• Wednesday, Sep 18, 2019
  • Last Update : 08:11 pm

Bangladesh signs $100.5m deal with World Bank to improve Dhaka South neighbourhoods

  • Published at 01:44 pm May 29th, 2019
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Dhaka has ranked the second least liveable city in the world, according to the Economist Intelligence Unit’s annual global survey Mahmud Hossain Opu/Dhaka Tribune

The project will upgrade living conditions in four Dhaka neighbourhoods

The government has signed a $100.5 million financing agreement with the World Bank to improve the living conditions in four large Dhaka neighbourhoods – affecting a million residents.

The "Dhaka City Neighbourhood Upgrading Project" will expand public spaces and enhance urban services in four Dhaka South City Corporation neighbourhoods: Kamrangirchar, Lalbagh, Sutrapur-Nayabazar-Gulistan, and Khilgaon-Mugda-Bashabo.

The project will help upgrade public spaces—such as parks, playgrounds, waterfronts, streets, sidewalks—and transform public buildings, like community centers, into multipurpose facilities to serve communities.

 “With more than one-third of the country’s urban population living in Dhaka, it is one of the world’s most densely populated cities," said Zahid Hussain, acting World Bank country director for Bangladesh and Bhutan.

"But due to inadequate infrastructure, a lack of public amenities and severe traffic congestion, the residents face many difficulties in their everyday lives," he said. “The project will address some of these challenges and help enhance the quality of civic life.” 

The four localities were selected through a series of consultations with multiple stakeholder groups. 

The project will help enhance green open spaces by improving selected parks, streets, and waterfront areas. It will also pilot interventions for safe mobility and traffic management and incorporate: environment-friendly features, energy-efficient design principles, and materials – in all interventions that it will support.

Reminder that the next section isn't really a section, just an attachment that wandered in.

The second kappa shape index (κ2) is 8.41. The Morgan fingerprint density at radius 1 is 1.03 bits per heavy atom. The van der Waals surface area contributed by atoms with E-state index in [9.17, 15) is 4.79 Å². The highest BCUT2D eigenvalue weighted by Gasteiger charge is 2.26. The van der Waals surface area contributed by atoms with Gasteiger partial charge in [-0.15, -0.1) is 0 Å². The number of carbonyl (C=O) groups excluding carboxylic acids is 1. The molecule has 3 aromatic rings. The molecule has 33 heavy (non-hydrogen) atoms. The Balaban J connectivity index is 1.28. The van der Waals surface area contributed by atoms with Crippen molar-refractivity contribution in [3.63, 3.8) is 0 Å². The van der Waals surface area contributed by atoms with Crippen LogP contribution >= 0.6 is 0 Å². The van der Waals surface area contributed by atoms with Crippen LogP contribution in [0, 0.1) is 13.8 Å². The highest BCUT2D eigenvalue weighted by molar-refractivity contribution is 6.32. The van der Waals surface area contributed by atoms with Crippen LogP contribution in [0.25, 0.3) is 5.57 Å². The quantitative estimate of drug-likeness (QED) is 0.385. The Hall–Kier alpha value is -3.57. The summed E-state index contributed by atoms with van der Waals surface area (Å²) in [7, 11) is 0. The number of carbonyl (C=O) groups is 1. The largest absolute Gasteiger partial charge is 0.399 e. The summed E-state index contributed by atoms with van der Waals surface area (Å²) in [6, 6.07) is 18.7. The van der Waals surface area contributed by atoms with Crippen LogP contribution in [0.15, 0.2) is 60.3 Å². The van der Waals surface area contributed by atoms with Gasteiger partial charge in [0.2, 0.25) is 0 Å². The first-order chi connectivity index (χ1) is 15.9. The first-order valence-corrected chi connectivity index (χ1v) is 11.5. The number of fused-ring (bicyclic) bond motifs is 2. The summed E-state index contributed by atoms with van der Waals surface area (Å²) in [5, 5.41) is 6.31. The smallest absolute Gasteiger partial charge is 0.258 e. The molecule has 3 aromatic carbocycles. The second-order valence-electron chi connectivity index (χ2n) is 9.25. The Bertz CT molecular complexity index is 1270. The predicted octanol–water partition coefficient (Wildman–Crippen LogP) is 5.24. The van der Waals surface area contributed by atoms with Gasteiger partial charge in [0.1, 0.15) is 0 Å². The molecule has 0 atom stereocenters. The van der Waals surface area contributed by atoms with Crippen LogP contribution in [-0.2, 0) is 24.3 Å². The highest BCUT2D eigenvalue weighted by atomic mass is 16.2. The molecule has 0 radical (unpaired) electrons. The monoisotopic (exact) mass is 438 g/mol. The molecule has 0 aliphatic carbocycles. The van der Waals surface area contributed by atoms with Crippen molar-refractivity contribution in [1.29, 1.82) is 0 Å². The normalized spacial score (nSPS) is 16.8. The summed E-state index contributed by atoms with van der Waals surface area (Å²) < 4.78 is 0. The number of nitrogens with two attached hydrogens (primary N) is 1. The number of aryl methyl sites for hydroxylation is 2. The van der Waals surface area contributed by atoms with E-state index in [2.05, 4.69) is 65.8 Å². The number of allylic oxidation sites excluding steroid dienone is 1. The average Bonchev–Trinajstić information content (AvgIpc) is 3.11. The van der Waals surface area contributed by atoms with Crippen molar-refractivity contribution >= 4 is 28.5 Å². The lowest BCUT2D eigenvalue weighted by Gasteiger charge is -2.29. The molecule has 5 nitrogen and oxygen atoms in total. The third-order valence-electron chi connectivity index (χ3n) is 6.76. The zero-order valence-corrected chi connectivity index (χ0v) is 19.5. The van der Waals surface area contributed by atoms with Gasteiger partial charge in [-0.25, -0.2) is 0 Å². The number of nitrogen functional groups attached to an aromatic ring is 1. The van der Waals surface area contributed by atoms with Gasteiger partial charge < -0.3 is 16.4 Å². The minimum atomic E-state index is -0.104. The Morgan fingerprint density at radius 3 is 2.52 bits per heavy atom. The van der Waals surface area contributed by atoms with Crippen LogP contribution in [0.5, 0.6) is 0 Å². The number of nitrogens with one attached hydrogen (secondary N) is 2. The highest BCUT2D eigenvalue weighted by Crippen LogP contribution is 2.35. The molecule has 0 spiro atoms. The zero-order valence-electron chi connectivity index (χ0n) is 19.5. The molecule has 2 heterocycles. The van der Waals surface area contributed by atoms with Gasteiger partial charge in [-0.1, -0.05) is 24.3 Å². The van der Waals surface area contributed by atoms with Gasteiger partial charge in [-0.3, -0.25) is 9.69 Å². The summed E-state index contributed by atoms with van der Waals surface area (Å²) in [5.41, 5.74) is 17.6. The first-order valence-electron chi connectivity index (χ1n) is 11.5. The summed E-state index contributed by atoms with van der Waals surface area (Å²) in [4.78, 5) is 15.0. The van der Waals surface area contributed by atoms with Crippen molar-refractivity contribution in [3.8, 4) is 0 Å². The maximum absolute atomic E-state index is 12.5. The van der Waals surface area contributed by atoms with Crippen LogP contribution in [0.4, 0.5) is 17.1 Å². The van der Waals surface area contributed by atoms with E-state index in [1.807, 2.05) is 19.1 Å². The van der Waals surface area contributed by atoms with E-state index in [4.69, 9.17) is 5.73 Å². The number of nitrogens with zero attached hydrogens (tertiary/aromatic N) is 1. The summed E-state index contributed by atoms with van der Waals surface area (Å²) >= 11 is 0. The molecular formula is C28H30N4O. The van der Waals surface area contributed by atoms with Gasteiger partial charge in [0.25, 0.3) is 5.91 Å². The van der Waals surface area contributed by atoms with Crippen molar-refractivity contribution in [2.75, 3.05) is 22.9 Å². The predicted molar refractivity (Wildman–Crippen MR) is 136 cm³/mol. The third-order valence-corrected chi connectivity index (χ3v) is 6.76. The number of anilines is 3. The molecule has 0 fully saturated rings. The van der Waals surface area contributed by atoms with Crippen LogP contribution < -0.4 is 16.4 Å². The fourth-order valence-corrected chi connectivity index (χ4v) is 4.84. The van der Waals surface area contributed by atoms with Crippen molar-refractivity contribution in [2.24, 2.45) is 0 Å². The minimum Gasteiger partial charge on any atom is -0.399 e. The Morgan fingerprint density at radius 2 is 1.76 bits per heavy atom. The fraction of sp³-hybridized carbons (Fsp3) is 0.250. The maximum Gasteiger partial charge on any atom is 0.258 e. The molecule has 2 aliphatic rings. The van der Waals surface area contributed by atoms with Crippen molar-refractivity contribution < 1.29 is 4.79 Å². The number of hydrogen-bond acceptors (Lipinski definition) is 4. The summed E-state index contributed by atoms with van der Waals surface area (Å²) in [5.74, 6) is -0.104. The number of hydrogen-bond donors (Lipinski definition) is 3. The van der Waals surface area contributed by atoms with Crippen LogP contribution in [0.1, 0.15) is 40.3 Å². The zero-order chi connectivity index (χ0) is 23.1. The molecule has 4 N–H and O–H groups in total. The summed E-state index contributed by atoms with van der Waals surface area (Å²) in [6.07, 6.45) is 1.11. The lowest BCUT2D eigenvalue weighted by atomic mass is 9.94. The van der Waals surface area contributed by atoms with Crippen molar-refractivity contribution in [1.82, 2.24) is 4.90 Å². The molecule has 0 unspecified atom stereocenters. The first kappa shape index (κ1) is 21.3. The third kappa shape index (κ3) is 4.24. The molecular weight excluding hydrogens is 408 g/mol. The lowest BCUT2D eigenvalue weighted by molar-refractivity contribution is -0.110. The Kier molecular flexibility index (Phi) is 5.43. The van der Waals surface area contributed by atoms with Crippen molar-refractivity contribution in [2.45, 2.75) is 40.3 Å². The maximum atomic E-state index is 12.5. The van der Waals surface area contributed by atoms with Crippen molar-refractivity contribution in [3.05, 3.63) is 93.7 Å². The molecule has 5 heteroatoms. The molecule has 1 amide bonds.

The project will also cater to the differentiated needs of women and children, the elderly, and individuals with disabilities.

Women in Dhaka face challenges in terms of mobility and access to public infrastructure. About 93% of women reportedly do not use public toilets, and 42% perceive the city’s parks to be unsafe. To improve personal safety and access for women and children, the project will install energy-efficient streetlights, police posts, clinics, and introduce other integrated amenities.

“Dhaka city accounts for about one-fifth of the country’s GDP and half of formal employment," said Md Zahidul Haque, additional secretary of the Economic Relations Division. "Hence, Dhaka plays an important role in achieving the government’s vision of an upper-middle income country.” 

He added: “The project will help Dhaka offer features of a modern city to its residents.”

The agreement was signed by Md Zahidul Haque and Zahid Hussain on behalf of the government of Bangladesh and the World Bank, respectively, at the Economic Relations Division. 

The credit, from the World Bank’s International Development Association (IDA), has a 30-year term, including a five-year grace period, plus carries a service charge of 0.75% and an interest rate of 1.25%.  

Since Bangladesh's independence, the World Bank has committed over $30 billion, mostly in grants and interest-free credits to Bangladesh. It currently has the largest IDA program totaling $12.4 billion.